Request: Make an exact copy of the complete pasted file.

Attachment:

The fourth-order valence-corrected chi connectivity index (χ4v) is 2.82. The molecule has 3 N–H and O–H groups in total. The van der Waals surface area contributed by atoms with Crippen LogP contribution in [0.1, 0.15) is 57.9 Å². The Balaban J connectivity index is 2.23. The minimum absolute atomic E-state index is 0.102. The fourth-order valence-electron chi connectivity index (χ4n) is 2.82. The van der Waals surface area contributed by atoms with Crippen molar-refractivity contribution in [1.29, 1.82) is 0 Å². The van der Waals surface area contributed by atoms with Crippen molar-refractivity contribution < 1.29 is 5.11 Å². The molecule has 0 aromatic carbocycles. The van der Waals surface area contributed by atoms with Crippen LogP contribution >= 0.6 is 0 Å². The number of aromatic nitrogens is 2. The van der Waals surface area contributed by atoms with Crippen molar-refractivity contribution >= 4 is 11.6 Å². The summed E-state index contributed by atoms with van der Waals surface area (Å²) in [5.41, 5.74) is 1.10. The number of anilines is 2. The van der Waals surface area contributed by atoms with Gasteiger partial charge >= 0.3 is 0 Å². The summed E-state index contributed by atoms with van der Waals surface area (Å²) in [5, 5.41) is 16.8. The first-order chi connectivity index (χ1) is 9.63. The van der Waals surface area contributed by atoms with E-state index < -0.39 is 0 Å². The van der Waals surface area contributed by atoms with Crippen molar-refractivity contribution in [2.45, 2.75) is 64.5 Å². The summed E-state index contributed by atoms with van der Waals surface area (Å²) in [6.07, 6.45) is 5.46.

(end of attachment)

The fourth-order valence-corrected chi connectivity index (χ4v) is 2.82. The molecule has 3 N–H and O–H groups in total. The van der Waals surface area contributed by atoms with Crippen LogP contribution in [0.1, 0.15) is 57.9 Å². The Balaban J connectivity index is 2.23. The minimum absolute atomic E-state index is 0.102. The fourth-order valence-electron chi connectivity index (χ4n) is 2.82. The van der Waals surface area contributed by atoms with Crippen molar-refractivity contribution in [1.29, 1.82) is 0 Å². The van der Waals surface area contributed by atoms with Crippen molar-refractivity contribution < 1.29 is 5.11 Å². The molecule has 0 aromatic carbocycles. The van der Waals surface area contributed by atoms with Crippen LogP contribution >= 0.6 is 0 Å². The number of aromatic nitrogens is 2. The van der Waals surface area contributed by atoms with Crippen molar-refractivity contribution >= 4 is 11.6 Å². The summed E-state index contributed by atoms with van der Waals surface area (Å²) in [5.41, 5.74) is 1.10. The number of anilines is 2. The van der Waals surface area contributed by atoms with Gasteiger partial charge >= 0.3 is 0 Å². The summed E-state index contributed by atoms with van der Waals surface area (Å²) in [5, 5.41) is 16.8. The first-order chi connectivity index (χ1) is 9.63. The van der Waals surface area contributed by atoms with E-state index < -0.39 is 0 Å². The van der Waals surface area contributed by atoms with Crippen molar-refractivity contribution in [2.45, 2.75) is 64.5 Å². The summed E-state index contributed by atoms with van der Waals surface area (Å²) in [6.07, 6.45) is 5.46.